Written by PPS
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Prime Minister Raila Odinga has called for decentralization of the education system in the country in line with the devolved system of government.
The PM asked education experts to come up with a structure that will delegate most of the tasks being performed at the national level to the counties, noting such a system will be more effective in improving education standards in the country and was in conformity with the constitution whose centre piece is devolution.
Mr. Odinga was speaking in his office Wednesday when he received reports from the task forces from the Ministry of Education and the Ministry of Education, Science and Technology chaired by Prof. Douglas Odhiambo and Prof. David Some on education in the country.
He said under the system, the counties will be in charge of education from nursery to secondary level while the central government will deal with higher education including tertiary institutions and universities. “This should be legislated, however the central government will supervise the counties in education matters at the county level,” he added.
The PM at the same time said the new education system should capture the point at which students exit learning, noting there was a danger of some learners becoming useless in the society if they exited early.
He pointed out that retaining children in school longer prepared them for society adding if someone left school at class 8 and failed, they were too young for the rigours of society. “The age of getting out of school should not be lower than 16 he stressed.”
Saying the country was faced with major challenges in the current education system, the PM emphasized that the new system should also focus on the development of manpower that is demand driven rather than supply driven.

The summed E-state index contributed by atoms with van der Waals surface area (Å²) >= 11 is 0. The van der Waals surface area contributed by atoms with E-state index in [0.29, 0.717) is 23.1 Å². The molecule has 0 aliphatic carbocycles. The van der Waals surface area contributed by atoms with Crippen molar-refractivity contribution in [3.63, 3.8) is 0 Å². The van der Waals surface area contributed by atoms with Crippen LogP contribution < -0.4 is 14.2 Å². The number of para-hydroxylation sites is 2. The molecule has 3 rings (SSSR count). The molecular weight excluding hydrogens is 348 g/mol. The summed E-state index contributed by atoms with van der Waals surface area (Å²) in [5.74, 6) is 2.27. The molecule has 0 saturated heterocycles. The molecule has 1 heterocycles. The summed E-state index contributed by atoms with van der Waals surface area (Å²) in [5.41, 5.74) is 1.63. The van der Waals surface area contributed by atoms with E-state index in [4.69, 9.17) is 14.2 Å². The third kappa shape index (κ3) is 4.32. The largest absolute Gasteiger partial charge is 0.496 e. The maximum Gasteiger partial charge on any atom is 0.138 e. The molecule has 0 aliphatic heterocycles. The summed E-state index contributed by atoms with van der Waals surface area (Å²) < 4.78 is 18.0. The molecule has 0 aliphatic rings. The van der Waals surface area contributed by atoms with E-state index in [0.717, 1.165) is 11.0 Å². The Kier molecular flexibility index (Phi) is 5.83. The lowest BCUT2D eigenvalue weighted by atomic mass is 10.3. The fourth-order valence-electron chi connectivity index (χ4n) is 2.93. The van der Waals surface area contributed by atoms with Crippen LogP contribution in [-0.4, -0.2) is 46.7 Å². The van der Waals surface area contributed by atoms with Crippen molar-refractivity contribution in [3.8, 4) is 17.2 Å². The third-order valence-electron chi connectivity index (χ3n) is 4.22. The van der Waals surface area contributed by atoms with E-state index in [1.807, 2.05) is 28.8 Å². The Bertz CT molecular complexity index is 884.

He said, “The country must align its education system to market demands so that we do not have a high rate of unemployment among the country’s educated population.”
And added, “Here we are avoiding a situation where we produce graduates who cannot easily find employment due to lack of skills as required in making our country achieve newly industrialized status as envisioned in vision 2030.”
Mr. Odinga went on to say that education was a basic right for all Kenyans, adding everyone irrespective of their status in the society must be given opportunities to pursue their education. “And that is why we must have systems that can accommodate the needs of all Kenyans,” he added.
He asked the officials to harmonize the two reports saying it was prudent to collapse them into one in view of the possibility of having only one Ministry dealing with education matters after the general election.
Making a presentation on behalf of the task force on his Ministry, Minister Mutula Kilonzo said some of their recommendations was to make the Kenya Institute of Education (K.I.E) statutory bodies that will be autonomous to enable it discharge its duties more effectively.
Other highlights, he added, included retiring some of the laws in the Kenya National Examination Council (K.N.E.C.) so that action is also taken on other people involved in examination cheating together with the students found to have cheated.
The report contained interim guidelines and bills on deployment of county directors of education and other senior education officials at the county level which the minister said should be enacted by August 2012.
In his presentation PS in for Higher Education Science and Technology Prof. Crispus Kiamba said his reports recommends a shift from time bound curriculum based training to flexible and competency-based training.
He went on to say that they are also recommending modular based training to enhance access and rebranding the Technical Industrial Vocational Education (TVET)as a sector of choice to students while focusing on empowering TVET graduates as creators of employment.
Prof. Kiamba also recommended that laws establishing universities be consolidated to remove duality in the accreditation and quality of assurance between public and private universities.
Other recommendations included establishing Commission of University Education to succeed the Commission of Higher Education, establish a central admissions service for both private and public universities and establish a University funding Board for institutional funding.
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